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Pope Benedict XVI Teaches Us about the Fatherhood of God

By Deacon Keith Fournier
February 2nd, 2013
Catholic Online (www.catholic.org)

God is a Father who never abandons his children, a loving Father who supports, helps, welcomes, forgives, saves, with a fidelity that immensely surpasses that of men, opening up to an eternal dimension. (Pope Benedict XVI)

CHESAPEAKE, VA (Catholic Online) - "For this reason I kneel before the Father, from whom every family in heaven and on earth is named, that he may grant you in accord with the riches of his glory to be strengthened with power through his Spirit in the inner self, and that Christ may dwell in your hearts through faith; that you, rooted and grounded in love, may have strength to comprehend with all the holy ones what is the breadth and length and height and depth, and to know the love of Christ that surpasses knowledge, so that you may be filled with all the fullness of God."(Ephesians 3:14 - 19)

These words were written by the Apostle Paul to the early Christians in Ephesus. The Greek word for Father and family are connected. Paul is using them in a sort of play on words to make a profoundly important theological and existential point. Fathers are the foundation of families, they give them identity and meaning in both life and in death. The Catholic Catechism says, "The divine fatherhood is the source of human fatherhood; this is the foundation of the honor owed to parents." (CCC#2214)

Fathering is a gift and a responsibility. I cannot live it without grace and neither can anyone who participates in it in either the natural or the spiritual order. Grace is Divine Life given to us through Jesus Christ and mediated through His church, in Word and Sacrament. In the Holy Eucharist we receive Jesus, the Source and means of all grace. Jesus reveals the fullness of the father and shows us who we are becoming. "Christ, the final Adam, by the revelation of the mystery of the Father and His love, fully reveals man to man himself and makes his supreme calling clear." (GS #22)

The Catechism of the Catholic Church explains that "Grace is a participation in the life of God. It introduces us into the intimacy of Trinitarian life: by Baptism the Christian participates in the grace of Christ, the Head of his Body. As an "adopted son" he can henceforth call God "Father," in union with the only Son." He receives the life of the Spirit who breathes charity into him and who forms the Church." (CCC#1997) 

As we stand in Jesus, we stand in the relationship which He has with His Father. We become partakers of the Divine Nature. (2 Peter 1:4) We actually become sons (and daughters) in the Son. By receiving Jesus we receive the power to become the sons (and daughters) of God. (John 1:12) This gift of Divine filiation is the heart of the Christian message. God is our Father. His fatherly love invites us to continual transformation, as we cooperate with grace, into the Image and likeness revealed fully in the Beloved Son.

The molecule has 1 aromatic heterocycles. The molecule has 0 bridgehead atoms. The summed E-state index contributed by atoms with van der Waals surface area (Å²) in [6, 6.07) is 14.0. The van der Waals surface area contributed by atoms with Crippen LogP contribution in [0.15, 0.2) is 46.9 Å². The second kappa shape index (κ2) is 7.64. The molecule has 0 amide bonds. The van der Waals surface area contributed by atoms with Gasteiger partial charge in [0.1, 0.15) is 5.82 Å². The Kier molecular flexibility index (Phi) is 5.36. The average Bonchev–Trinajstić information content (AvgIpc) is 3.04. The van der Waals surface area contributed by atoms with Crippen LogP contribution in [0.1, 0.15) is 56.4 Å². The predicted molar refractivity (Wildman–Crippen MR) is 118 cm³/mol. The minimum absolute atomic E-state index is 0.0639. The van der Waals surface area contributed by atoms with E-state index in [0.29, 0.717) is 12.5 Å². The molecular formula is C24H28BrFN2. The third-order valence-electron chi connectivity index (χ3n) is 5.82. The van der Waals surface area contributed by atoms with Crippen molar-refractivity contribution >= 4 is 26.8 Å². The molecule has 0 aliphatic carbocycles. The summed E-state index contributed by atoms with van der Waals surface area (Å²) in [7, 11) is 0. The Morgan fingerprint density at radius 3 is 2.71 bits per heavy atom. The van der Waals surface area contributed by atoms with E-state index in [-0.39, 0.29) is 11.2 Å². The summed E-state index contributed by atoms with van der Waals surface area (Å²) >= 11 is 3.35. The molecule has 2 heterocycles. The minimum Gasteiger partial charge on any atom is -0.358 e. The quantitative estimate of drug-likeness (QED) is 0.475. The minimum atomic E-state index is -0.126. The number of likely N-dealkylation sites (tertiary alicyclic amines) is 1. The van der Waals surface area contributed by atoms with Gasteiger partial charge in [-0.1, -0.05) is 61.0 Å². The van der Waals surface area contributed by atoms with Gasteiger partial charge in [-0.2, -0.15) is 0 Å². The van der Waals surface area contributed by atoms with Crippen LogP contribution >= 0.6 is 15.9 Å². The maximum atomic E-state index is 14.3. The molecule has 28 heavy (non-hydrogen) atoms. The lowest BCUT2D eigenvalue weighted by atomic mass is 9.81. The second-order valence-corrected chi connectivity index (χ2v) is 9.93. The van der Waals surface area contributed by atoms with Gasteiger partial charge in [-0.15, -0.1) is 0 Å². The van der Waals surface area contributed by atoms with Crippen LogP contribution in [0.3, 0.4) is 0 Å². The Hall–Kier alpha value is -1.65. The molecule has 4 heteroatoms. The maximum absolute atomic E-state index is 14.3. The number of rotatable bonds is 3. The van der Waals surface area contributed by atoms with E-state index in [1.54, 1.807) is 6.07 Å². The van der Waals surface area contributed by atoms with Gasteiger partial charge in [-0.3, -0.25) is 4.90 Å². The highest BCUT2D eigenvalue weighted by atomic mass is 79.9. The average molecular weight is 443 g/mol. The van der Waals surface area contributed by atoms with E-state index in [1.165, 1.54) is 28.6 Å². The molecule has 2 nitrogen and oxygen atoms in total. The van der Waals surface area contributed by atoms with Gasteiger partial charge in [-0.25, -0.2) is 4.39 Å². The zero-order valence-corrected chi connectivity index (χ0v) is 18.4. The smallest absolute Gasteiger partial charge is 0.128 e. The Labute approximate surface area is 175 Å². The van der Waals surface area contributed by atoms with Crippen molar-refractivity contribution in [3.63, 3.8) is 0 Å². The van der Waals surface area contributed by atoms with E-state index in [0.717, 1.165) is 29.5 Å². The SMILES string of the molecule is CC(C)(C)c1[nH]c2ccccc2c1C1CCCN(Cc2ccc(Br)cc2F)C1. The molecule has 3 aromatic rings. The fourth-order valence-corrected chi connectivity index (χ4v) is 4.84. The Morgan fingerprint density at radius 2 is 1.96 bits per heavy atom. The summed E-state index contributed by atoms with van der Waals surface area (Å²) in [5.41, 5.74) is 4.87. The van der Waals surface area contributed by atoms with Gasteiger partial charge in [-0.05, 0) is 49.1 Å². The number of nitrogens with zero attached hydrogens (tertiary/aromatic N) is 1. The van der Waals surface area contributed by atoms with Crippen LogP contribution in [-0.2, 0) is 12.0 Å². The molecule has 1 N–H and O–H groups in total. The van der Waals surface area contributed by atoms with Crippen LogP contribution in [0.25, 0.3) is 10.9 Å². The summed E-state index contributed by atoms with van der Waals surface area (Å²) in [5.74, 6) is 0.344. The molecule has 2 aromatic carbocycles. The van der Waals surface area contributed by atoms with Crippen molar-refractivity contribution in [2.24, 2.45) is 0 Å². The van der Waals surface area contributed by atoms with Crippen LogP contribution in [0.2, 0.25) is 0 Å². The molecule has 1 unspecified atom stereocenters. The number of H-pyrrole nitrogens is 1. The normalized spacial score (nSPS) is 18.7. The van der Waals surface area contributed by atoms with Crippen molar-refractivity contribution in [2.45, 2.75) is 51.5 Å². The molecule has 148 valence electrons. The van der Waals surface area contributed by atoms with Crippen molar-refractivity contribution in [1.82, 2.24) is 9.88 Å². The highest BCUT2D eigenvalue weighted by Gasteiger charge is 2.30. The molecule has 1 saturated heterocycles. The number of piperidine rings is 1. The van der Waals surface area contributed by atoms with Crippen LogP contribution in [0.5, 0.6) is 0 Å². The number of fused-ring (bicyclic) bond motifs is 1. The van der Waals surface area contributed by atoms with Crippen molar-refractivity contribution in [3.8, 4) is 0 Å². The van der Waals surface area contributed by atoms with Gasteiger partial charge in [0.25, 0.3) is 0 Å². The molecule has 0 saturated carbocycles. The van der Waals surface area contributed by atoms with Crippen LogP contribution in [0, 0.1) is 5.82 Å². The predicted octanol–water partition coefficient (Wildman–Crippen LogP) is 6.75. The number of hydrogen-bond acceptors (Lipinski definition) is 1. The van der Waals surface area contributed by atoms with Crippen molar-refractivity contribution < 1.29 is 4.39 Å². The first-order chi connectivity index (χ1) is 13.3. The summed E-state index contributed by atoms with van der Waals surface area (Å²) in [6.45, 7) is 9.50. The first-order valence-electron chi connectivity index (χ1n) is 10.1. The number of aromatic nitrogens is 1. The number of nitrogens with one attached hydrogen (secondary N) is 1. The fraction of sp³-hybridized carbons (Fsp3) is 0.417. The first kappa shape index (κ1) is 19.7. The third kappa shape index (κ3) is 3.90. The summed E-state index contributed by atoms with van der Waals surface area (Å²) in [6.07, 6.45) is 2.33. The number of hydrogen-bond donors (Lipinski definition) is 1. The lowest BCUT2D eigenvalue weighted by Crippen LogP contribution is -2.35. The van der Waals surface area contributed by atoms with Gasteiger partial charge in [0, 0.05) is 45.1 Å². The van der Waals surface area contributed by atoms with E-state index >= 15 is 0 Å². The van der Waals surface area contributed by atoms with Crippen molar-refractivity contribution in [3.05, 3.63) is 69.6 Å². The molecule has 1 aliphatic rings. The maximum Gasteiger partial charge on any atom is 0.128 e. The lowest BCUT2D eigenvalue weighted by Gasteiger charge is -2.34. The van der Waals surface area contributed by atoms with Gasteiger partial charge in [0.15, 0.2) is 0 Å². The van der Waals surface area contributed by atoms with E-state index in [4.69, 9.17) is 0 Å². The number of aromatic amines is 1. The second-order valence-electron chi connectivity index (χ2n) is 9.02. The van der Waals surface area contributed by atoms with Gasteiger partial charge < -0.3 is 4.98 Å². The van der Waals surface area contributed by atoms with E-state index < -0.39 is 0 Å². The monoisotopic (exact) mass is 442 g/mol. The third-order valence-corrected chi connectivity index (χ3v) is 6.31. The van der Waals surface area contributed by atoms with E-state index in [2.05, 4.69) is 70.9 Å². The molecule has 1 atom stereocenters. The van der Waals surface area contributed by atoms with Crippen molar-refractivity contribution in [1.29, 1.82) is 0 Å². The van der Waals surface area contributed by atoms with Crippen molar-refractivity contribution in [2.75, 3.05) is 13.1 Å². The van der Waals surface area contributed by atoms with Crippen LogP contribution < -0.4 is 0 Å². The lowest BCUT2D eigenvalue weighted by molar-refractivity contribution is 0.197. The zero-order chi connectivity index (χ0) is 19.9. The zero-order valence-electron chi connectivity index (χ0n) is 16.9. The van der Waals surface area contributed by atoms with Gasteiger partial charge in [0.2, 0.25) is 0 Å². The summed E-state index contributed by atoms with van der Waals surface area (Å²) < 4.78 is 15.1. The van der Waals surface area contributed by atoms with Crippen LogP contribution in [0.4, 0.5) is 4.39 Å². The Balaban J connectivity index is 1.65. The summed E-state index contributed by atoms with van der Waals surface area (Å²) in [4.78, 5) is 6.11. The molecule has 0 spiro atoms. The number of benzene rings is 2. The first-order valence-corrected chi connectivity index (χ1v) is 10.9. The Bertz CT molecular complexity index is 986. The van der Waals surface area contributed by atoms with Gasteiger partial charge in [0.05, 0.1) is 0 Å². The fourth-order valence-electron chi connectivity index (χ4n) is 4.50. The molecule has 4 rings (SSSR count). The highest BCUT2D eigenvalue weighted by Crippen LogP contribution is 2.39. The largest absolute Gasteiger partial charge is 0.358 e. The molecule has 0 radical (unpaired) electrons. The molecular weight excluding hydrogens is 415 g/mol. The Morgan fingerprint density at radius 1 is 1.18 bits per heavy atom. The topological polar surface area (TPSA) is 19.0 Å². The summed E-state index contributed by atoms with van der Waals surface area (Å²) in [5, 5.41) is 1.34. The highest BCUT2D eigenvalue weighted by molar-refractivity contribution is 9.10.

In the 20th chapter of John's Gospel records a post-Resurrection encounter between Mary Magdalene and Jesus  when she finds the tomb empty.  "But Mary stood weeping outside the tomb, and as she wept she stooped to look into the tomb; and she saw two angels in white, sitting where the body of Jesus had lain, one at the head and one at the feet. They said to her, "Woman, why are you weeping?" She said to them, "Because they have taken away my Lord, and I do not know where they have laid him."

"Saying this, she turned round and saw Jesus standing, but she did not know that it was Jesus. 15 Jesus said to her, "Woman, why are you weeping? Whom do you seek?" Supposing him to be the gardener, she said to him, "Sir, if you have carried him away, tell me where you have laid him, and I will take him away."

"Jesus said to her, "Mary." She turned and said to him in Hebrew, "Rab-bo'ni!" (which means Teacher). Jesus said to her, "Do not hold me, for I have not yet ascended to the Father; but go to my brethren and say to them, I am ascending to my Father and your Father, to my God and your God."  (John 20:11-18) The identification will be complete when he is seated at the Right Hand of the Father - His Father is now our Father and we are invited into the Trinitarian communion.

On Wednesday, January 30, 2013, Pope Benedict XVI, the one we call "the Holy Father" participates in the Fatherhood of God in his Petrine ministry. His teaching is truly profound and we are so fortunate. He  dedicated his Wednesday Catechetical instruction to the Fatherhood of God. I am please to present portions of this beautiful talk below.

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Dear Brothers and Sisters,

In last Wednesday's catechesis we reflected on the words of the Creed: "I believe in God." But the profession of faith specifies this affirmation: God, the Father Almighty, Creator of heaven and earth. Thus I would like to reflect with you now on the first, fundamental definition of God that the Creed presents us with: He is our Father.

It is not always easy today to talk about fatherhood. Especially in our Western world, the broken families, increasingly absorbing work commitments, concerns, and often the fatigue of trying to balance the family budget, the distracting invasion of the mass media in daily life are some of the many factors that can prevent a peaceful and constructive relationship between fathers and children.